Portsmouth man navigates bomb scare before 'dream comes true' as his Monty Python-esque film scoops best short film at the France International Film Festival

A PORTSMOUTH man saw a ‘dream come true’ when his Monty Python-esque film scooped Best Short film at the France International Film Festival.
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Gavin Irvine was celebrating his win in Paris despite navigating a bomb scare on the Eurostar to the city.

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But once at the Grand Rex Cinema, it was all smiles as the filmmaker’s satirical comedy, Daddy's Note, picked up the award after seeing off strong competition.

Gavin Irvine after his film Daddy's Note won Best Short film at the France International Film FestivalGavin Irvine after his film Daddy's Note won Best Short film at the France International Film Festival
Gavin Irvine after his film Daddy's Note won Best Short film at the France International Film Festival
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‘The awards ceremony was a tense affair, as even though you've been nominated, and that is indeed no mean achievement in itself, you want to win. And to win in Paris is a dream come true,’ Gavin said.

Gavin described the budget film ‘shot on the hoof in London’ as ‘embodying the punk ethos’.

He said: ‘It has an underlying political message, and it's held together with safety pins - so to speak. If it were a punk single it would be “Anarchy in the UK” released by the Sex Pistols in 1977 - a time of depression and great upheaval for the British Isles - not unlike now.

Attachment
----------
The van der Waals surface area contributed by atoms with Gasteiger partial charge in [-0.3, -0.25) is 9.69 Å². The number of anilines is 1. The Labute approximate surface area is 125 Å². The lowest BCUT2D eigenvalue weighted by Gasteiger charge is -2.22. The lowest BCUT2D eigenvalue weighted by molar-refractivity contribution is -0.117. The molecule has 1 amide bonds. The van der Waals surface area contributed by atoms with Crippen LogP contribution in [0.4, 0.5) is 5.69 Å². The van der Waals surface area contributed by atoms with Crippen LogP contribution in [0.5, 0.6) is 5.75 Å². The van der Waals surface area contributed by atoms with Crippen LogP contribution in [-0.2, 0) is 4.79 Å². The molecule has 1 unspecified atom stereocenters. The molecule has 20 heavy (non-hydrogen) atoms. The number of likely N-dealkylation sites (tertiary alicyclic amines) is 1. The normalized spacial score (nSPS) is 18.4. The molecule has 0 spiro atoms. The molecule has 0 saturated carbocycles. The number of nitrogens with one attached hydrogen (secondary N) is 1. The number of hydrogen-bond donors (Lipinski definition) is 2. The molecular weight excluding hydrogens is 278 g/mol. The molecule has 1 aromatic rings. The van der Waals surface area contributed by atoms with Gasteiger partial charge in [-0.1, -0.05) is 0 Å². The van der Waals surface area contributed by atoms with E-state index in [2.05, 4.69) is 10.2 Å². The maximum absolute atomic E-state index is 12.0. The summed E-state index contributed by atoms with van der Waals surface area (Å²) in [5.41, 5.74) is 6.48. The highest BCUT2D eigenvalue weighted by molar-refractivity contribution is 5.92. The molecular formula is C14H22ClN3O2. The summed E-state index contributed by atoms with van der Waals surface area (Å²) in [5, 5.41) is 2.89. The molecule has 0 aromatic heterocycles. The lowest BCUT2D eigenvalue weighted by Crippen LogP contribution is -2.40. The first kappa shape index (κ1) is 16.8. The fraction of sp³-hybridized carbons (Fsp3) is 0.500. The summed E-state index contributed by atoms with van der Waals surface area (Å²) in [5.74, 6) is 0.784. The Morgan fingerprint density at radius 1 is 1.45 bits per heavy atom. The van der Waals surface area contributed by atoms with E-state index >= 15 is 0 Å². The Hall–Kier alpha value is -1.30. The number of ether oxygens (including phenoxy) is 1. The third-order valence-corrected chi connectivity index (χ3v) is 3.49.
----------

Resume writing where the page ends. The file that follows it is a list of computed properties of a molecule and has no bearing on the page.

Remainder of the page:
‘So the film is very relevant and I think that is why it is doing so well. I deliberately wanted the film to be loud, brash and snarling - to be relentless - to be in your face with little time to breathe... punk.

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‘For me the film is a satirical critique of modern day British morality - not unlike a Hogarth painting. It deliberately depicts brutal caricatures that are continuously painted across our daily tabloid press.

‘The film lampoons the ruling class and highlights the hyprocisy at the very heart of government and considers the normalization of sex, drugs and violence within our society and how this has a direct affect on the next generation.’

The film was praised by those working in the industry.

Brian Malholland, festival director of Film Devour Short Film Festival in Belfast, said: ‘Funny film. Got a real Python feel to it. Hilariously paced with a terrifically comedic cast.'

Denis Halligan, CEO @Jobing Actor, in Belfast, said: 'A comedic tour de force from a wonderfully twisted genius. Fawlty Towers meets The New Statesman with a healthy twist of Python.’

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Monkey Bread Tree Film Awards said in its review: 'Daddy's Note is comedy genius.'

On the back of the win Gavin has been invited by Damian Toal, senior lecturer in the School of Film, Media and Communication at the University of Portsmouth, to show his work and lecture, as well as be the honorary guest at the awards show in June next year.

‘Damian was my lecturer when I studied at the university and I owe him a debt of gratitude for steering me in the right direction. If it wasn't for Damian and the university I wouldn't be where I am today as a filmmaker - and I'm deeply thankful and sincere about that,’ he said.

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